“New kid on the block” Donnie Wahlberg makes a visit to Bentley
March 8, 2012
By Alyson Bisceglia
“All I ever wanted was a few pats on the back from the kids in the neighborhood,” said Donnie Wahlberg, the 42-year-old singer, actor and film producer originally from Dorchester, Massachusetts.
Wahlberg spoke at a Bentley Executive Club (BEC) event last Wednesday night in LaCava’s Executive Dining Room. The event was moderated by Joseph Shaker, a member of BEC’s board of directors and personal friend of Wahlberg. The topic of discussion was “The Business of Entertainment” (officially, anyway). The actor spoke about a wide array of things outside of this topic, such as his early childhood, the founding of his band New Kids on the Block and his development over the years as a performer.
The event, which began at 6 p.m. with cocktails and dinner, featured various films and clips of Wahlberg’s career. The films were produced by Bentley seniors David Entin, James Ferguson and Lily Ann Montemayor, along with junior Nick Vasiliadis.
If members of the audience did not know much about Wahlberg’s past career, they definitely learned a lot after viewing the films. The actor has starred in a wide array of movies, including The Sixth Sense, Band of Brothers, Saw II, III and IV and Righteous Kill. He now stars in the CBS series Blue Bloods, where he had to be on set at 5 a.m. the next morning to continue filming.
Wahlberg actually started the boy band New Kids on the Block in 1984, which is where his life of stardom began. However, his roots reach much further back. The star grew up with eight siblings, including younger brother Mark Wahlberg, in the not-so-lavish town of Dorchester. He said his parents’ main concern was feeding their children, since they were not well off and his father was frequently unemployed or on strike. His parents divorced when Wahlberg was 12 years old.
He spoke about how he found refuge at the studio of music producer Maurice Starr, who helped him get New Kids on the Block off the ground. Wahlberg also spoke about his experience in the Roxbury school system, where he attended school during the forced bussing era. Despite this inner-city school district’s bad reputation, Wahlberg values the friendships he made there and how much he learned about different races of people. He felt like he belonged to the community, and it was this community that gave him the drive to reach his goals.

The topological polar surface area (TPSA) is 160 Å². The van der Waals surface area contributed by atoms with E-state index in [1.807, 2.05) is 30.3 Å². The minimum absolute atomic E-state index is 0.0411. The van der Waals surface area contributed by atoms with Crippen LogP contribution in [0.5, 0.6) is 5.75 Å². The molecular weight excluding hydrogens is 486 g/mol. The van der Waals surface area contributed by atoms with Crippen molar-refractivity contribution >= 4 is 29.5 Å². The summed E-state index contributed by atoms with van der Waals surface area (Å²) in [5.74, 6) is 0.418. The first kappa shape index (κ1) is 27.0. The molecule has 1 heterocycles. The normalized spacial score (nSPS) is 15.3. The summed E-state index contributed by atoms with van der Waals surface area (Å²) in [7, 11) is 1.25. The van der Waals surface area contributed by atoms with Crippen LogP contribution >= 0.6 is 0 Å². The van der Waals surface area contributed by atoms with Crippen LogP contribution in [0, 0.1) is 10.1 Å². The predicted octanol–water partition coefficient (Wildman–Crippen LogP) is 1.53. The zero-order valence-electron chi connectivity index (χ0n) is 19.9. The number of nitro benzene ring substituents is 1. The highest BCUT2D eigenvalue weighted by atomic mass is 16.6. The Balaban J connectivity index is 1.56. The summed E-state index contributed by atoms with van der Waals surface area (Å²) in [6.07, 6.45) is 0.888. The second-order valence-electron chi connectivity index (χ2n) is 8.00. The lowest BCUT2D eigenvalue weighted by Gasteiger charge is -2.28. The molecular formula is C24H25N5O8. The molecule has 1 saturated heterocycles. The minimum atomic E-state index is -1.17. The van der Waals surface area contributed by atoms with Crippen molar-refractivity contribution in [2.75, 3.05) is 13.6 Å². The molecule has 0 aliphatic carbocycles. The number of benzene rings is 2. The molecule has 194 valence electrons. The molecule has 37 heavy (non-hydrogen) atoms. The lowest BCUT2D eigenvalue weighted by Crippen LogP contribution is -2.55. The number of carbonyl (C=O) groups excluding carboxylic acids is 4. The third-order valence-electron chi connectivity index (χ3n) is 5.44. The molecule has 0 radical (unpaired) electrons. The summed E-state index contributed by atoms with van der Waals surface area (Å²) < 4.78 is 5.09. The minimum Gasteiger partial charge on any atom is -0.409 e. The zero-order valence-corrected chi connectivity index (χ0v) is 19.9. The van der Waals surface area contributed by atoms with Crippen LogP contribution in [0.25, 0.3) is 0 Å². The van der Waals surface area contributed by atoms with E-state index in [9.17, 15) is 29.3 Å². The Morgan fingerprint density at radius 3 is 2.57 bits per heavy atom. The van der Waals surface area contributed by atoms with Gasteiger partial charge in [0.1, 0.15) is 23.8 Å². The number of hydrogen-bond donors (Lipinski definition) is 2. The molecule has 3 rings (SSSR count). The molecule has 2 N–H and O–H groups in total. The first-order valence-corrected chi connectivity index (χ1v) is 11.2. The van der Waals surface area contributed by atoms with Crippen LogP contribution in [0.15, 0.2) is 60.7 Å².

Those goals were quite simple, really: To reach his true potential and to win the admiration and approval of the people he grew up with. Wahlberg strives to follow the advice his father once gave him, which was not to change, even if he made it big. And as host Shaker expressed in the beginning of the interview, Wahlberg truly is someone who didn’t forget where he came from.
Another goal Wahlberg had in his career was to take part in the making of The Sixth Sense. After reading the script, he made a personal visit to the director, expressing his interest in the movie. When he was offered a chance to audition for the role of Vincent Grey, one of Dr. Crowe’s former patients in the movie, the goal of winning the part and becoming this character became the actor’s new mission. He lost close to 50 pounds in order to play the part of the 15 year old, and he did so free of charge. Proving to himself that he could master such a difficult role was enough payment for Wahlberg.
During the interview, the actor also expressed how he tries to give his fans as much attention as he possibly can, which sets him apart as a star. He allows himself to be relatively available through his Twitter account, and he makes an effort to “shake every hand and hug every fan” when he goes to events like this.
When questioned about business in the entertainment industry, Wahlberg explained that it has a lot to do with keeping up with and embracing the ever-changing technology that surrounds us. For example, when his band New Kids on the Block got together with the Backstreet Boys to go on a world tour, they created a website to advertise it, which Wahlberg says was a great idea because it really caught people’s attention.
Wahlberg struck a chord with the BEC audience with his down-to-earth personality and stories from his childhood. He also made a visible impression with his account of filming Band of Brothers, a 2001 World War II miniseries in which he portrayed American Second Lieutenant Carwood Lipton. Throughout the filming of the series, Wahlberg would speak with Lipton to better understand the events that took place, as well as how to most accurately represent the soldiers.
Wahlberg took his role in the movie very seriously, emphasizing his respect for those who serve. Being able to make Lipton and the other veterans from Easy Company proud with the movie was one of his biggest accomplishments, he said.
When asked about his plans for the future, Wahlberg said he plans to continue reaching new heights and “plowing through” more goals. So be on the lookout for this actor – he’s here to stay.